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gixxerific wrote: I killed a mosquito in my house yesterday. :x

I got ate up by mosquitoes earlier today while working in my garden. Our mild winter and now warmer temperatures are a recipe for a nasty pest season this year. I've never been much on those repellent sprays, but if this keeps up, I may relent and use them this year when working in the garden.

For some reason I've always been a mosquito magnet. If I have 10 people over for a gathering and we wind up on the back porch in the evening, I'm the one being bitten by swarms of them.

I've read studies where they say a lot depends on carbon monoxide being expelled, what you eat and drink etc. that can cause them to be attracted to you.

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Duh_Vinci
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That a girl, Apple! Bringing the spring closer to you!

Exhausted, but feeling good - somehow that sounds familiar... Hmmm, I think I know why... That is because I spend most of the day doing the same :lol: Let the spring begin! :flower:

Regards,
D

gumbo2176
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Progress in the garden seems to lead to good feelings here too. Kinda cold still if it got down to 25* last night. I don't think we saw more than 3 nights of just below 32 this past winter.

From the way you are planning things, it sounds like you've done this a time or two. :lol: :lol:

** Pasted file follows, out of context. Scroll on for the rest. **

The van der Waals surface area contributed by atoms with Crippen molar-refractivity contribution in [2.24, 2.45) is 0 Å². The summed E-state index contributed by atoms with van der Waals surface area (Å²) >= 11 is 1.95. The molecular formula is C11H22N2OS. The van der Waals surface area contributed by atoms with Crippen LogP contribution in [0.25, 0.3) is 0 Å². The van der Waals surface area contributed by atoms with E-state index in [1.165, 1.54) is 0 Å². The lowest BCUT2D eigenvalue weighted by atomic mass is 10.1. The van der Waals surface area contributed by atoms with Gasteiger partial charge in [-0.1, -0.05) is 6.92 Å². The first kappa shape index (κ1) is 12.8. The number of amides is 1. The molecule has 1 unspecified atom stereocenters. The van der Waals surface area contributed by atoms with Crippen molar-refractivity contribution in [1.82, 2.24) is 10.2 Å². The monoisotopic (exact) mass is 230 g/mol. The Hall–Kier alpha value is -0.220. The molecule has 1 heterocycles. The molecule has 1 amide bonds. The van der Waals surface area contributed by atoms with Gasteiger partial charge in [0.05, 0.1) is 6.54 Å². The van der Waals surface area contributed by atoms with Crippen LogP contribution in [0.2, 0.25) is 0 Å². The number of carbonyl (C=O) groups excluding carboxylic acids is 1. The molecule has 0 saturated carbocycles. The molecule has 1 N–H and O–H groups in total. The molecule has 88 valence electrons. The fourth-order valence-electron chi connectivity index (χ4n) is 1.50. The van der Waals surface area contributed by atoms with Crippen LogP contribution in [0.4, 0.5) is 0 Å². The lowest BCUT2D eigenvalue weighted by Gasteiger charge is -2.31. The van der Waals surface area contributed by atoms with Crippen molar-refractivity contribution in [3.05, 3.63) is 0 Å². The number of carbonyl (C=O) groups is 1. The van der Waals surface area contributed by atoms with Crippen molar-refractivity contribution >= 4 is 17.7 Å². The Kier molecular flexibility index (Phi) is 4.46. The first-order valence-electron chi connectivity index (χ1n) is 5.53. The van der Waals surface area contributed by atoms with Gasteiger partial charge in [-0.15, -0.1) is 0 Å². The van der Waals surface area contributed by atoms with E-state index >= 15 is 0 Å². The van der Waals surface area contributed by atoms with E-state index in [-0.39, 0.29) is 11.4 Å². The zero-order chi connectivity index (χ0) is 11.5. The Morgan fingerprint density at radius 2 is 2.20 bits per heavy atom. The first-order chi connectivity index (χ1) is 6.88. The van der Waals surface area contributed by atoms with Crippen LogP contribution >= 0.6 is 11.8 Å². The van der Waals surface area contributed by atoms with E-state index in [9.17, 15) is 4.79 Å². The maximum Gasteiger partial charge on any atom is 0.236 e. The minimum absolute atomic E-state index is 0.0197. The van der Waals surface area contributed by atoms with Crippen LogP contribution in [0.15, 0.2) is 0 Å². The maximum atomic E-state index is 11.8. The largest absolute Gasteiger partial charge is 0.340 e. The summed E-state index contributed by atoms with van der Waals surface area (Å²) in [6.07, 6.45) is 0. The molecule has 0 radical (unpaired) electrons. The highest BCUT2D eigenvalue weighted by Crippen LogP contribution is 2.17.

I put in some broccoli a few days ago that I started several weeks ago in pots. I just hope to harvest a few nice heads before it gets too hot for them to survive. I doubt seriously I'll get many side shoots this time around before the heat gets to them.

I've got some summer squash in pots to get a bit of a jump. I'll likely use some row cover to help keep the SVB's at bay as long as I can.

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jal_ut
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Sounds great applestar. The snow just left my garden. It is still too wet to do much. I may plant some spinach in the next day or two.
Gardening at 5000 feet elevation, zone 4/5 Northern Utah, Frost free from May 25 to September 8 +/-

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rainbowgardener
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YAY! Isn't it wonderful! I was out in shorts today! Planted chard, chives, snap peas in one half of my new community garden plot. Lots more planting to do, but it's supposed to rain the next couple days and then the ground will be too wet to turn it.
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gumbo2176
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rainbowgardener wrote:YAY! Isn't it wonderful! I was out in shorts today! Planted chard, chives, snap peas in one half of my new community garden plot. Lots more planting to do, but it's supposed to rain the next couple days and then the ground will be too wet to turn it.